Obi Sindora and the World of Competitive Dance


Obi Sindora dancing.


Obi Sindora and the World of Competitive Dance

By Ms. Garrison


Set your alarm for 8 minutes. Now hold your arms out stiffly, left elbow bent, right arm curved as if on a partner’s back. Now hold that position with your arms until the alarm sounds. As you hold that position, smile broadly and move around the room. Don’t let your smile waver or your arms sag. Can you do that? Probably not, because it’s really, really hard. 


But Obi Sindora can do it. Obi, a CPM 7th grader, decided to give ballroom dancing a try a couple of years ago after soccer season ended. He competes locally, nationally, and internationally, sometimes alone, and sometimes with his partner, Dana (pronounced Donna). 


Dancing is as much a sport as soccer or football, and you practice and compete all year. In fact, says Obi, dancing is harder than soccer. It involves daily workouts, year round training, and competitions every few months. In competitions you dance for 8 minutes to 5 songs, each lasting 90 seconds. You have to hold your arms in one position the full 8 minutes…no sagging! Judges can play any song, and the competitors go through the same rotation of dances.  Judges look for “big arms, sharp legs, sharp feet, pointed feet.” There are “like a million different things that they look for and it’s really hard to get them all perfect.”  It’s also important to “have a big smile and look like you’re having fun.” 


The best of the best couples practice for 5 to 6 hours a day. “In soccer you have to run a lot.  In dance each song in 1:30 and you have to…keep the same exact position for a minute and thirty seconds. If you’re doing all five of the dances, it’s like eight minutes of holding your arms up in the same position.” It’s harder than soccer, he says.


It comes down to technique. In Latin dance, “you have to be really fast with your arms and legs because that’s just the style of the dance. You’re really supposed to stretch out, be really big, but also really fast.” It’s physically taxing, says Obi. “If you’re doing it right, it’s like, how much can you go through, because it’s really hard.” Obi enjoys all the dances, but one he often chooses for competitions is the Tango. “I think it’s really fun because it’s really fast and very dramatic.” 


There are uniforms, too, and they vary depending on age. Boys wear special tailored shirts, vests, high pants, and a tie or bowtie. Their shirts are made not to come untucked or wrinkle and spoil the look. Girls wear dresses and “can lose points for it” if the judges don’t like the dress! Obi’s waiting to be old enough to wear a suit coat with tails. He’s almost to that point. “I just really like how it looks,” he says. 


Despite the hard work, the time commitment, and the pressure of competition, Obi says he’s up for it. He prepares by “practicing nonstop” because the more he practices, the more he feels like he’s ready. “Otherwise,” he says, “I would probably completely freak out.”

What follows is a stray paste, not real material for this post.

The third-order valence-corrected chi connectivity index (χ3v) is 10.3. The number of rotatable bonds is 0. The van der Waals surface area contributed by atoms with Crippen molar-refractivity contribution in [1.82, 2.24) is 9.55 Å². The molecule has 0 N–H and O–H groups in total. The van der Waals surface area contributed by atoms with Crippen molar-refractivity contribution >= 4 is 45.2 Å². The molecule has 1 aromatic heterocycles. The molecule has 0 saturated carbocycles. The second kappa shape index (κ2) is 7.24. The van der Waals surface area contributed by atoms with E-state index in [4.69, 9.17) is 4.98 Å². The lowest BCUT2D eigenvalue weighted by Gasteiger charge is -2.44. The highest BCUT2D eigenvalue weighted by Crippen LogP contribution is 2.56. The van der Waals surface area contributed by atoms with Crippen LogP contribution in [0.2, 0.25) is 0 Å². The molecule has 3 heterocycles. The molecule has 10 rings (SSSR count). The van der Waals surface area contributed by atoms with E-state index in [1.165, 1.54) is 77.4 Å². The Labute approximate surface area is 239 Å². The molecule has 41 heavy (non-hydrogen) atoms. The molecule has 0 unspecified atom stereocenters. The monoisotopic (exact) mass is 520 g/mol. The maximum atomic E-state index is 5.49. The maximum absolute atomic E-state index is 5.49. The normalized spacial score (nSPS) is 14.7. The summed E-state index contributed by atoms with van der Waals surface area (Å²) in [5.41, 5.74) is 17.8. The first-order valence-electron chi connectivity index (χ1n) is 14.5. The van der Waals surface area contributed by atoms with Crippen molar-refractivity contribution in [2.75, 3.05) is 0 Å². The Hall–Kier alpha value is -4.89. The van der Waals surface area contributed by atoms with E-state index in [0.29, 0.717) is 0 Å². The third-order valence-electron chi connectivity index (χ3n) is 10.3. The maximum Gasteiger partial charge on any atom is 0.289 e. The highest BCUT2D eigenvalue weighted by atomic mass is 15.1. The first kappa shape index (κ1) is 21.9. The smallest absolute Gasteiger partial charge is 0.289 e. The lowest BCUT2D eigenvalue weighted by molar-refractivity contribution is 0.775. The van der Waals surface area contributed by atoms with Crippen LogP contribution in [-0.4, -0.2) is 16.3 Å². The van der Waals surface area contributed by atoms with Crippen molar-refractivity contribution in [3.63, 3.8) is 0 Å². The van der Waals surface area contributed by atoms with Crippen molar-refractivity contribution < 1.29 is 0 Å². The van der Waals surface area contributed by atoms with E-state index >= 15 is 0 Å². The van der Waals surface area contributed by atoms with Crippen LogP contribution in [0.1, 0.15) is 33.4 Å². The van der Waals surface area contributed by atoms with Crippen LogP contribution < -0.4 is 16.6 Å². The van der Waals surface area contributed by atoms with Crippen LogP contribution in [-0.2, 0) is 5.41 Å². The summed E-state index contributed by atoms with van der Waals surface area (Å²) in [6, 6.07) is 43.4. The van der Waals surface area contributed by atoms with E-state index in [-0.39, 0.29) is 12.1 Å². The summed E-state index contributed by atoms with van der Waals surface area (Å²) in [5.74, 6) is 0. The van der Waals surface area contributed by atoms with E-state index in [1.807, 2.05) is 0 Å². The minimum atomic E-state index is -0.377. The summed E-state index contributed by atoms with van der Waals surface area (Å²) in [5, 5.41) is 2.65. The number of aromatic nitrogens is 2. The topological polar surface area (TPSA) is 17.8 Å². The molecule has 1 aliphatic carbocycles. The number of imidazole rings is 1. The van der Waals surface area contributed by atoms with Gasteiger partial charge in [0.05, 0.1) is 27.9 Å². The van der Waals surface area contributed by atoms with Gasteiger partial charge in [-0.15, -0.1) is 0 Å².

“I usually get incredibly nervous before the competition as I walk on, but as soon as the music starts and I start dancing, then…I can barely remember me dancing, I just remember that I’m not nervous anymore….it’s just really fun.”


When he’s not dancing, Obi likes to draw, play with his brother, ride scooters and bikes, and has “this weird thing where I like to clean.” His friends are supportive of his dancing but haven’t had a chance to be in the ballroom to observe. Obi says you can’t really get the full experience if you’re not there and can’t see “just how tiring it is.” He gets up at 7, arrives at the ballroom by 8 a.m. competes for nearly twelve hours, and doesn’t make it home until 8 p.m.


Obi balances school and dance by sticking to a schedule and making use of the Wednesday asynchronous learning days. After dinner and walking the dog, he spends an hour or two practicing dance. Obi plans to stick with dance even into the adult level, keep winning competitions, and “hopefully to be one of the top in the world.”  He’s well on the way. A year ago, just as schools were shutting down for the pandemic, he was in Utah competing in the Nationals. He won in quickstep against 50 other couples and placed fifth in Latin dance in the elementary school division. He did well in the South African Open. He usually wins the local competitions. In Quest For the Best he competes against other couples in Washington. The hardest competition for him was one he did online for an event in Blackpool, England. His best score there was third out of fourteen in the youth-16 category. He hopes to earn best in the world in the youth-16 category in person rather than virtually in Blackpool.


Obi’s not just reaching for the stars in the dance world. He’s an astronomy geek and loves history. He wants to keep up with dance but also get into politics and inventing. “Whenever I see a homeless person, it makes me want to do something about it, and I think the best way to do that is to be in power, and then I can give money to the homeless.” 


If the world of dance sounds interesting to you, check it out! This sport is always on the lookout for new talent, especially the world of ballroom and Latin dancing, which is particularly short on boys. Wondering what the competition looks like? Here are a couple of videos of Latin and Ballroom competitions to give you an idea: